July 27, 2022
Meet Tun Shien Foo – Antarctic ambassador and sustainability advocate
Tun Shien was Singapore’s sole representative at the 2041 Climate Force Expedition. A recent EnvironmentalStudies graduate from the National University of Singapore (NUS) and a winner in the pilot of EB Impact’s flagship programme Sustainability Exchange, he has always been passionate about sustainability.
The expedition, organised by a father-son duo Robert and Barney Swan, led over 170 people from 35 countries to Antarctica. In speaking about the diversity of the participants, Tun Shien described it as a “mini United Nations of sorts”. As the only Singaporean on the trip, he was exposed to a new set of perspectives on sustainability challenges communities face around the world. Recounting some of the interactions he had with fellow participants about how climate change impacts people differently, he highlighted that “... a single solution is not a panacea since it is relative to the experiences that you grew up in and what you experience now… but it goes back to the point that everybody is facing it. Everyone has their perspective on how climate change has impacted them, and we need to take that into account when we devise new measures to mitigate this issue. The need to empathise with and consider different voices will then allow them to have a seat at the table.”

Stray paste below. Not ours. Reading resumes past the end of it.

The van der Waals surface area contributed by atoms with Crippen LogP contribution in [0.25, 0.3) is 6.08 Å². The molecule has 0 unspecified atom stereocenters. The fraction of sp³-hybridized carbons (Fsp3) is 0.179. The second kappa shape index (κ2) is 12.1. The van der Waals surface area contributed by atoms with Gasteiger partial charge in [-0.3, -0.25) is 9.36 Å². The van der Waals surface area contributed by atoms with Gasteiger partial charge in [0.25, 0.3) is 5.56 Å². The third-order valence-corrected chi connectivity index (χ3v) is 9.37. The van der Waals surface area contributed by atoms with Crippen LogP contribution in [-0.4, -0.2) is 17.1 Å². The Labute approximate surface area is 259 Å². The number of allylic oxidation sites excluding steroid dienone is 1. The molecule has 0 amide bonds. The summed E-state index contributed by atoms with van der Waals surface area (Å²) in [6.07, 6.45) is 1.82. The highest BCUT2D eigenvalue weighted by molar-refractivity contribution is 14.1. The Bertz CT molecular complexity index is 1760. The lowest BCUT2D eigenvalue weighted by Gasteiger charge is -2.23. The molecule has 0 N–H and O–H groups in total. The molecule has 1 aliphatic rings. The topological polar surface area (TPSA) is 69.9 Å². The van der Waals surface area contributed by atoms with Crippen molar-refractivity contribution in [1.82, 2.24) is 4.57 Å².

EB Impact had the pleasure of catching up with Tun Shien, as he shared his journey advocating for sustainability and how his adventure to Antarctica shaped his mindset towards climate change.
When and how did you first get involved in sustainability?
Growing up, I [am] thankful that my parents took me to nature spaces. I loved watching documentaries and reading books about marine animals [and] I’ve actually always wanted to be a marine biologist! It was during my first intertidal walk along Singapore shores when I really grasped what we had to offer, but also saw and understood the threats the environment faced.
Study[ing] environmental studies would then help me comprehend these issues on more complex levels.Going into the course, I went in without any expectations. Deep diving into the subject allowed me to grow my knowledge in the field, and as the years passed, I started recognising differences in my own mindset.
How did you first get involved with the 2041 Climate Force Expedition?
Just before I entered university,I attended a talk by Barney Swan and Anthea, an ex-participant on the expedition. I decided that I would only apply for it later on, perhaps after school, as I believed I needed to be “someone” before I would be accepted.Funnily enough, a message from the organising team came through in 2021 asking if I wanted to find out more about the initiative. I realised this particular project would include [more] youths and it pushed me to send in my application. Back home, eco-anxiety was a phenomenon my friends and I faced. The lull between hope and hopelessness gets difficult to manage sometimes. But the things Robert Swan shared during his TedTalks was so inspirational [that] I wanted to bring this, as well as the many different perspectives and backgrounds I encountered, back home.